“Without the generous support of the David and Elaine Potter Foundation, I would not have been able to undertake my PhD.”
Scholarship supported by The David and Elaine Potter Foundation helps outstanding young African scholars develop their careers in the humanities
Surer Mohamed (Queens’ College) is a Somali-Canadian second-year PhD student in the Department of Politics and International Studies (POLIS) and the second recipient of a postgraduate scholarship for students from Africa, co-funded by the David & Elaine Potter Foundation and the Cambridge Trust.
Surer’s research is in the field of transitional justice. Her work focuses on the ways in which conflict-related property disputes in Mogadishu influence the politics of justice. In the aftermath of civil war in Somalia, these disputes can have implications on the ongoing peace and state-building processes.
Having completed an MPhil in International Relations and Politics at Cambridge in 2017 with Distinction, the scholarship provided Surer with the means to continue her postgraduate studies here.
“The scholarship has been critical to my development as a scholar. I have had the opportunity to pursue doctoral studies with the supervision of leading academics in my field. The network of scholars and human rights practitioners that I have been able to engage in a productive discussion with has advanced my understanding of the world considerably.”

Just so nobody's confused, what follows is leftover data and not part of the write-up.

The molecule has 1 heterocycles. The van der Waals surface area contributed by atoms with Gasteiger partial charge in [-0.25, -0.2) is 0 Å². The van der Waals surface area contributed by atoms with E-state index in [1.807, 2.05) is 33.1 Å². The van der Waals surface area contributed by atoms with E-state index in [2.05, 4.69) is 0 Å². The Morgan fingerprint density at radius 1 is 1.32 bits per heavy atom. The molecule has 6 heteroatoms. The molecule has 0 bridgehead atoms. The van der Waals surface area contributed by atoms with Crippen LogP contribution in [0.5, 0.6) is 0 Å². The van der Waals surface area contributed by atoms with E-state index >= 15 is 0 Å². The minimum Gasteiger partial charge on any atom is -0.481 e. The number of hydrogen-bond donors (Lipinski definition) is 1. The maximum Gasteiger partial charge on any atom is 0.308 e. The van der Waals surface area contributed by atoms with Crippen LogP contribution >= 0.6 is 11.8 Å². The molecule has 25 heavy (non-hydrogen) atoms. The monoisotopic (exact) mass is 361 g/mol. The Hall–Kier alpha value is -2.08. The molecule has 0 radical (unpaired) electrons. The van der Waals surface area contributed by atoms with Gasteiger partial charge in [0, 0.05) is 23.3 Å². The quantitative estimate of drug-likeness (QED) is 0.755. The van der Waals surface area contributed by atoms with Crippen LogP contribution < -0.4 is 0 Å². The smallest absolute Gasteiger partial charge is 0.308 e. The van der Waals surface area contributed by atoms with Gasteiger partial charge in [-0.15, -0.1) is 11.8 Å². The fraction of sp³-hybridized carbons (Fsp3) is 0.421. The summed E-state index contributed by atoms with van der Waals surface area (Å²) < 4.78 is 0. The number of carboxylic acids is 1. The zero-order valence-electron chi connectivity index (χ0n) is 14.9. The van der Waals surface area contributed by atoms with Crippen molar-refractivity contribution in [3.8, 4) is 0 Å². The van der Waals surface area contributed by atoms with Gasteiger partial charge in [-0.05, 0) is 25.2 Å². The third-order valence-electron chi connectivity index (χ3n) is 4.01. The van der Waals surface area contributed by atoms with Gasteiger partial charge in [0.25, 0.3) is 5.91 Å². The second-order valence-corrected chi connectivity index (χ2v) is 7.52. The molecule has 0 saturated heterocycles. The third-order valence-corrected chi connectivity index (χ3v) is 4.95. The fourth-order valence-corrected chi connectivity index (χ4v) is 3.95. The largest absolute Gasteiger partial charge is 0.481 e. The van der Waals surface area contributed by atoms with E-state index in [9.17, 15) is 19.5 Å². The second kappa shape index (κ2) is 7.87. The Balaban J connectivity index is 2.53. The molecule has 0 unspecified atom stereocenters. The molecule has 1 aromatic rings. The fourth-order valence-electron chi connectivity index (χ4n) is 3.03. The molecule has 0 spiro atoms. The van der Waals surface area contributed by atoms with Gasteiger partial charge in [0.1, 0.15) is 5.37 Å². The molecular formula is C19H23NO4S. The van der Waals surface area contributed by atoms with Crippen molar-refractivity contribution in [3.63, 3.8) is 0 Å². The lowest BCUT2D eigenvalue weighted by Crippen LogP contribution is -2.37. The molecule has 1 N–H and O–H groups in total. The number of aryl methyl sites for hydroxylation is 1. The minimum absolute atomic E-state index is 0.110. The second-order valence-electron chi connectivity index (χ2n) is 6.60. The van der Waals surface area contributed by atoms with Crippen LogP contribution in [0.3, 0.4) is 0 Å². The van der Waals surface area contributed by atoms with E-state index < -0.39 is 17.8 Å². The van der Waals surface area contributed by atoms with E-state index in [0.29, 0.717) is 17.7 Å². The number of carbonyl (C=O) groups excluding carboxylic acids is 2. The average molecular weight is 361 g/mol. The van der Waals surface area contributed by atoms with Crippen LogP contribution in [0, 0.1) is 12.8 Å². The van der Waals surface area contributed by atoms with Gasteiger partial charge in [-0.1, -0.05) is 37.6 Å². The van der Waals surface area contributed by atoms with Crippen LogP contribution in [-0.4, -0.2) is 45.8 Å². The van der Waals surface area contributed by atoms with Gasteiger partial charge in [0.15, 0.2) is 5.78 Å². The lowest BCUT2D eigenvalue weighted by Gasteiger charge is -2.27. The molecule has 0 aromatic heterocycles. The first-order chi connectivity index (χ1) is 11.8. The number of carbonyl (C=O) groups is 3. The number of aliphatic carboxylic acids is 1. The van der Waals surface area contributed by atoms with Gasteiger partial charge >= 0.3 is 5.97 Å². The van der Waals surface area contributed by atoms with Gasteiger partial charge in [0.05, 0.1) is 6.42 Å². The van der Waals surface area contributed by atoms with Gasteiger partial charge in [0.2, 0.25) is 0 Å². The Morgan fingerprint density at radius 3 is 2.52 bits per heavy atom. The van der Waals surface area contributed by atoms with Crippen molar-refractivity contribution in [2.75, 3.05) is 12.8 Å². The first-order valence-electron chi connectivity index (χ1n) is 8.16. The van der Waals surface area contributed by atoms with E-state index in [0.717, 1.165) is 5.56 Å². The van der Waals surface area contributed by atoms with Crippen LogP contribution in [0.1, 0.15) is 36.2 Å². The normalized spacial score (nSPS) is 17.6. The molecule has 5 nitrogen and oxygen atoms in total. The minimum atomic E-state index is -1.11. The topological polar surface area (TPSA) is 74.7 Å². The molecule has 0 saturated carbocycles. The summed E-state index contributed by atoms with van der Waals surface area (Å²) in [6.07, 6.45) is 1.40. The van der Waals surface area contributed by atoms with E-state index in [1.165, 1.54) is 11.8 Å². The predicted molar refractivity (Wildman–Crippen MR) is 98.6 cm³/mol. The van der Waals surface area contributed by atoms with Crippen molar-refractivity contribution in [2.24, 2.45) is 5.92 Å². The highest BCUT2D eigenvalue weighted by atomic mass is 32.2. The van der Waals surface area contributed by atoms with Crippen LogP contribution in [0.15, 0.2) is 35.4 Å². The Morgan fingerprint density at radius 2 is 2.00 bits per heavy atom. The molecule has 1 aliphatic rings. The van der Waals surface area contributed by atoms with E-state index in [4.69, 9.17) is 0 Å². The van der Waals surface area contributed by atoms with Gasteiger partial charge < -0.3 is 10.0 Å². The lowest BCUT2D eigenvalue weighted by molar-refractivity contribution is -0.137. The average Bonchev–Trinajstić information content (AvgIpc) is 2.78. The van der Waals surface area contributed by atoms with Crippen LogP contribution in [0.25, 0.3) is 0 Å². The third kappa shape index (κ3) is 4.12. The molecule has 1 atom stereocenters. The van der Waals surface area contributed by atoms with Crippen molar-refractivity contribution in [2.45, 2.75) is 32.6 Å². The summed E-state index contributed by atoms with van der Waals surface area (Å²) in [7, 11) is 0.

Alongside her studies, Surer has taken part in a number of exciting research projects and international conferences that have enabled her to meet and work alongside leading academics and activists in her field. As a research assistant in the School of Humanities and Social Sciences supported Rethinking Transitional Justice from African Perspectives initiative, she helped bring representatives from African partner organisations to Cambridge on a visiting month-long research project and seminar series. Surer also co-hosted Declarations — the human rights podcast organised from the Centre of Governance and Human Rights (CGHR) and is now the co-creator of a new podcast — On Things We Left Behind, which explores the scars of the Somali civil war on those trying to rebuild their lives. The podcast is one of three finalists in LaunchPod 2019, the UK’s first podcast competition.
Surer is this year’s President of the Black Cantabs Research Society — a student-led response to the lack of information about black alumni of the University. Surer is passionate about the need for a historical and political project that fills this gap in the University’s history. As President, she helped to organise Black Cantabs: History Makers — a ground-breaking exhibition at the University Library, which celebrated 260 years of Cambridge education for Black Cambridge students and graduates, from the 1700s to the 21st century. Surer hopes that by creating a more visible link between past Black scholars, present students, and prospective students the society can aid the development of a more inclusive culture.
Jointly funded by the David & Elaine Potter Foundation and the Cambridge Trust, the scholarship paid for the full cost of study and living in Cambridge during her postgraduate degree.